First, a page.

By Michael Andre Adams
If you’ve ever visited Dallas, Texas, then I’m sure you’ve heard locals refer to other locals as “A $30,000 millionaire.”
The reference makes note of someone with champagne taste and Heineken purchasing power. Instead of purchasing the premium beer, he or she reaches for the low end champagne, as in Andre, Frexinet, etc.. Hearing it said for the first time was more than humorous. Nevertheless, being from Los Angeles, I understand.
Recently, I tested the $22,495 Kia Optima at the EX trim level. Delivered in metal bronze, with sand colored leather trimmed interior, it bares a striking resemblance to a car that could easily sell for one and half to double its price! In fact, Optima’s angular lines are very reminiscent of Jaguar’s 2011 XF, at $52,500 to $79,600. Sound too good to be true? Well then see for yourself when you click on the links above and compare. Although priced worlds apart, each brings to mind the words sexy and sleek Harlem style.
In a further comparison, Optima with its 17-inch rims, six speed transmissions and standard with a 2.4 liter gas direct inject four cylinder engine, yields an EPA rating of 24 miles per gallon in the city, with 34 on the highway. Sitting on a set of 18′s, the big, bodacious Jag–with its 5.0 liter V8, yields16 miles per gallon in the city and 23 on the highway. With gas being what it is, will that be a six pack of Heinekin for you from the deli on 122nd Street, or a bottle of Perrier Jouet from Best Market on 119th Street?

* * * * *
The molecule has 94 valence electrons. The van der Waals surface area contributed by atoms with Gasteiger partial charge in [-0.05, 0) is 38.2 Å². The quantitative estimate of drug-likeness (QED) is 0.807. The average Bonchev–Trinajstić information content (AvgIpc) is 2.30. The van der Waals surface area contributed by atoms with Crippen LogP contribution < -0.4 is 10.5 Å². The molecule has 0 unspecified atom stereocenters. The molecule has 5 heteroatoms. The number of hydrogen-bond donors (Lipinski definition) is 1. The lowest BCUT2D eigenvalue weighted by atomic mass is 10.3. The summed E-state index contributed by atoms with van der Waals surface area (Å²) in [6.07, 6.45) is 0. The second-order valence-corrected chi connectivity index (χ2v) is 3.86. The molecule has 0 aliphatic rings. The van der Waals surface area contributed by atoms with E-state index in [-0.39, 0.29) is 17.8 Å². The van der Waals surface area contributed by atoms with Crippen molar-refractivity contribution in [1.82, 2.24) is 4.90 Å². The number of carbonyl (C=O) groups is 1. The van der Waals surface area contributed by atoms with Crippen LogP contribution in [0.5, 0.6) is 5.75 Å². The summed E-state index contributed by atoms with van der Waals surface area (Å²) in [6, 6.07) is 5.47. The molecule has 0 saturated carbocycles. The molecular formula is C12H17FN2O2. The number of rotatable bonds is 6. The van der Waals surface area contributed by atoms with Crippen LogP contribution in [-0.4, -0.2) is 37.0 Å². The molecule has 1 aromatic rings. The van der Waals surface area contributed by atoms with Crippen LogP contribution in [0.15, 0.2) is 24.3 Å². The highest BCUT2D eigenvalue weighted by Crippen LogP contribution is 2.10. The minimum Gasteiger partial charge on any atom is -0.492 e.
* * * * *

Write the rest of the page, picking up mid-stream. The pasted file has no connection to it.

Of particular note, you do get 195.3 exterior inches in the Jag, versus 190.7 in the Optima. Optima shoots back with 39.9 inches of front passenger headroom and 57.2 inches of front passenger shoulder room, versus Jag’s 37.1 inches of headroom and 56.9 inches of shoulder room for its front seat passengers. As it relates to efficiency, Jag’s XF weighs in between 4,067 and 5,071 while Optima shows up at a light and lean 3,223 pounds. And just as the XF offers a Supercharged version with a more powerful 510 horsepower engine, Optima takes it up a notch from 200 horses under the hood to 274 horses at the EX Turbo and SX trim levels. I guess that boils down to size or purse strings—I’m just saying.
Aside from Optima’s cut and trim exterior lines, its stylish, clean interior design, I really appreciated the turning radius. I have a really tight driveway, which in many less than performing vehicles, I find myself having to swing around, back up and reposition the vehicle in order to enter the garage. Not in the Optima!
As for the ride, it’s smooth and comfortable. Even with a 200 horsepower engine, never once did I feel a lack of power from the four cylinder, fuel efficient engine.
To the $22,495 base price of the Optima EX, add $2,000 for the Technology Package to include navigation, back-up camera, Sirrius Traffic and an 8-speaker audio system with iPod integration. Another $2,250 will get you a really cool panoramic sunroof that provides air and sun to the front passengers and plenty of light from all angles to rear seat passenger. Altogether with the sand interior, the natural lighting makes it feel as though you’re totally outdoors. Your $2,250 also gets a power seat for the front passenger, heated and cooled seats for driver and passenger, heated rear seats and a heated steering wheel.
No disrespect to Kia at all, but can you see why for a total of $27,440, I couldn’t help but make reference to “The $30,000 millionaire?” In the words of some rapper, “How ya living?”